“The presentation of this long-term clinical data is an exciting milestone for CardioKinetix,” said Maria Sainz, president and CEO of CardioKinetix. “We look forward to gathering additional evidence of the clinical benefits of the Parachute from our European trials as we prepare to start our pivotal trial of the device, which we believe holds the potential to improve the lives of tens of thousands of patients around the world.”
After a heart attack, many patients experience enlargement of the left ventricle of the heart, causing a decrease in cardiac output that results in heart failure symptoms such as fatigue and shortness of breath. The healthy portion of the heart not affected by the heart attack has to compensate for the loss in output and becomes overloaded over time. Current treatment options for patients whose heart has enlarged are limited. The Parachute device offers the first minimally invasive catheter-based treatment to partition the damaged muscle, excluding the non-functional heart segment from the healthy, functional segment to decrease the overall volume of the left ventricle and restore its geometry and function.
About Heart Failure
Heart failure is a common, debilitating, and potentially deadly condition in which the heart is unable to supply sufficient blood flow to meet the needs of the body. Symptoms of heart failure negatively impact quality of life and include shortness of breath, persistent coughing or wheezing, buildup of excess fluid in body tissues (edema), fatigue, lack of appetite or nausea, impaired thinking, and increased heart rate. More than 20 million people around the world are affected, with approximately six million in the United States, where it is responsible for 1.1 million hospitalizations annually.[i]
About the Parachute™ Ventricular Partitioning Device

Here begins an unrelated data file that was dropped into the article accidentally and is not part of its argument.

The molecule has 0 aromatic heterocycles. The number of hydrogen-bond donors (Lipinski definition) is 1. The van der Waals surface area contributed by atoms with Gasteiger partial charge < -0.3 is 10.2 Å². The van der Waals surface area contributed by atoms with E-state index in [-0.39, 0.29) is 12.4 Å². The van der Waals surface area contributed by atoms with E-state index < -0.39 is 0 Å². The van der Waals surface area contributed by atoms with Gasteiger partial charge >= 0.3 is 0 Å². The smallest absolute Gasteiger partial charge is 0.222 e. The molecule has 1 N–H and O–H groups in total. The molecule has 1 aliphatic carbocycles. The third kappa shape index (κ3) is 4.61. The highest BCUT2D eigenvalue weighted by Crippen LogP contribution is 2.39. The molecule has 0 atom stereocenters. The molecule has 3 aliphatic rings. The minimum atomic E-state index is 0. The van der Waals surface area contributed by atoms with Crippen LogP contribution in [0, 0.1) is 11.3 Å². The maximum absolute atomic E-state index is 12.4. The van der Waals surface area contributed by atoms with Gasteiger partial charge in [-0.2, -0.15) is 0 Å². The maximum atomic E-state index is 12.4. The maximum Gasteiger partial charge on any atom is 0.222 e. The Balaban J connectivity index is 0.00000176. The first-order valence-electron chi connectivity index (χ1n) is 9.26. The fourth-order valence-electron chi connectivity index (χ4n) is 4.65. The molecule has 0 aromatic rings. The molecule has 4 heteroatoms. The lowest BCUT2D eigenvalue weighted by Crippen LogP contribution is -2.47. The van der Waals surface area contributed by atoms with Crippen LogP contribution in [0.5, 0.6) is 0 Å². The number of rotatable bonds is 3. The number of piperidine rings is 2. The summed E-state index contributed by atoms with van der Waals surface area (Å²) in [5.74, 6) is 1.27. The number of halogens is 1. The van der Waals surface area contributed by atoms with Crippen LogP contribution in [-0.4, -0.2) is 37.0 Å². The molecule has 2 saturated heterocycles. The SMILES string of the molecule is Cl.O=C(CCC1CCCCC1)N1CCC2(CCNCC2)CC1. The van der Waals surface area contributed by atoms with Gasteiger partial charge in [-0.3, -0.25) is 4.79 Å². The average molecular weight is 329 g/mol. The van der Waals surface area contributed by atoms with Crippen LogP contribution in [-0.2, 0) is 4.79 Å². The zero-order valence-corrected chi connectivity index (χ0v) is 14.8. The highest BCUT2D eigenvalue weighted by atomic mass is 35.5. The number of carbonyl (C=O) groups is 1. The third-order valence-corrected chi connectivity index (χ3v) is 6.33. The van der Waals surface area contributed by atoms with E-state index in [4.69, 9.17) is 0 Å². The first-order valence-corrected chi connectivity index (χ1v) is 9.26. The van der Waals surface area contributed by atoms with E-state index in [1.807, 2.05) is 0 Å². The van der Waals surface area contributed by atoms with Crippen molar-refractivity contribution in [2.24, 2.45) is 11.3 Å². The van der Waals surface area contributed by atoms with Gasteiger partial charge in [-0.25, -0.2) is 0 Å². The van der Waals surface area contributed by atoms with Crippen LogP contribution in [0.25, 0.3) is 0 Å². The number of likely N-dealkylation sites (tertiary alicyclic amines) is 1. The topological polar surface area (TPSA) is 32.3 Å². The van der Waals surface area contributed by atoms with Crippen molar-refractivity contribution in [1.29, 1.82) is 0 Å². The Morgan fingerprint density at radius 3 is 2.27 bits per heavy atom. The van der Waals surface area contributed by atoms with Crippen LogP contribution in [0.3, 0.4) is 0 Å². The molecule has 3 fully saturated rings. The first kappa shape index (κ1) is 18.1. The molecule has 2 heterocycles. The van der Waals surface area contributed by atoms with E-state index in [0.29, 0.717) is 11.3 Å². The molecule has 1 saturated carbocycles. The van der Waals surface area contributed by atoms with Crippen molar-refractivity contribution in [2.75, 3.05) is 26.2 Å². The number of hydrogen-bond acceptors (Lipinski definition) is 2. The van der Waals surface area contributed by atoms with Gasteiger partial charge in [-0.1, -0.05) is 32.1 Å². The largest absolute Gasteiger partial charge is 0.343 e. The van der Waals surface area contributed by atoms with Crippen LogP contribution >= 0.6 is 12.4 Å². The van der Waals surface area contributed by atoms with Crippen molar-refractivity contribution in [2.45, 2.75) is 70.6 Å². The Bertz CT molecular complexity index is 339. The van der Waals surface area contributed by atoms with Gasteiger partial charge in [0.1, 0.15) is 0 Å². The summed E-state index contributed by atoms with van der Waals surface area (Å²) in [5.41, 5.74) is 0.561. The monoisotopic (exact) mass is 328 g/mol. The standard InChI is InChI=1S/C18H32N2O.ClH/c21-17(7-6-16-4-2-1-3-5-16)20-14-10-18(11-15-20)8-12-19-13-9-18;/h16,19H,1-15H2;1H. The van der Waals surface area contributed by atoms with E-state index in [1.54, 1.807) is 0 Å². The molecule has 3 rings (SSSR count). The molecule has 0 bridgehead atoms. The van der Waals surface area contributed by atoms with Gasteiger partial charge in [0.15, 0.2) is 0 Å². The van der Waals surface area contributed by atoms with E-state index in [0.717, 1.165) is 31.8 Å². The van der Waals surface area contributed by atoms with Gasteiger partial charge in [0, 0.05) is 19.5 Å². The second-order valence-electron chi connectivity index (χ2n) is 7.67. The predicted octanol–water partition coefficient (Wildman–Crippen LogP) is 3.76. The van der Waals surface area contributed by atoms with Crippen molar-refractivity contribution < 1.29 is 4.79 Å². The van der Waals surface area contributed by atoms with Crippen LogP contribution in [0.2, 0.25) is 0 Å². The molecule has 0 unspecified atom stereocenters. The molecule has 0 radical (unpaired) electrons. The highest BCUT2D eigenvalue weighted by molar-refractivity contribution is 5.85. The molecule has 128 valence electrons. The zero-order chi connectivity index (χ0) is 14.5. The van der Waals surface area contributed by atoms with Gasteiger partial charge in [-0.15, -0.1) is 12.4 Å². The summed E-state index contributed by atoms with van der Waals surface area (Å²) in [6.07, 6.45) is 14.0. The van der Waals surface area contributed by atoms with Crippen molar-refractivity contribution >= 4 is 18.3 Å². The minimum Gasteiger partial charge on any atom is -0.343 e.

The first-of-its-kind Parachute Ventricular Partitioning Device is a minimally invasive treatment for patients with heart failure caused by damage to the heart muscle following a heart attack. Clinical data demonstrates improved overall cardiac function and quality of life for patients treated with the Parachute device.
Through a small catheter inserted in the femoral artery, the Parachute implant is deployed in the left ventricle to partition the damaged muscle, excluding the non-functional heart segment from the healthy, functional segment to decrease the overall volume of the left ventricle and restore its geometry and function. This minimally invasive procedure is performed in the catheterization laboratory under conscious sedation.
The Parachute Ventricular Partitioning Device received CE Mark in 2011. In the U.S., the Parachute system is an investigational device limited by federal law to investigational use only and is not available for sale.
About CardioKinetix Inc.
CardioKinetix, based in Menlo Park, Calif., is pioneering the catheter-based Parachute™ Ventricular Partitioning Device for heart failure. Privately held, the company is backed by SV Life Sciences, New Leaf Venture Partners, U.S. Venture Partners, Panorama Capital, and H&Q Healthcare Investors. For more information please visit www.cardiokinetix.com.
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[i] Heart disease and stroke statistics – 2012 update: a report from the American Heart Association. Circulation 2012; 125: e2-e220.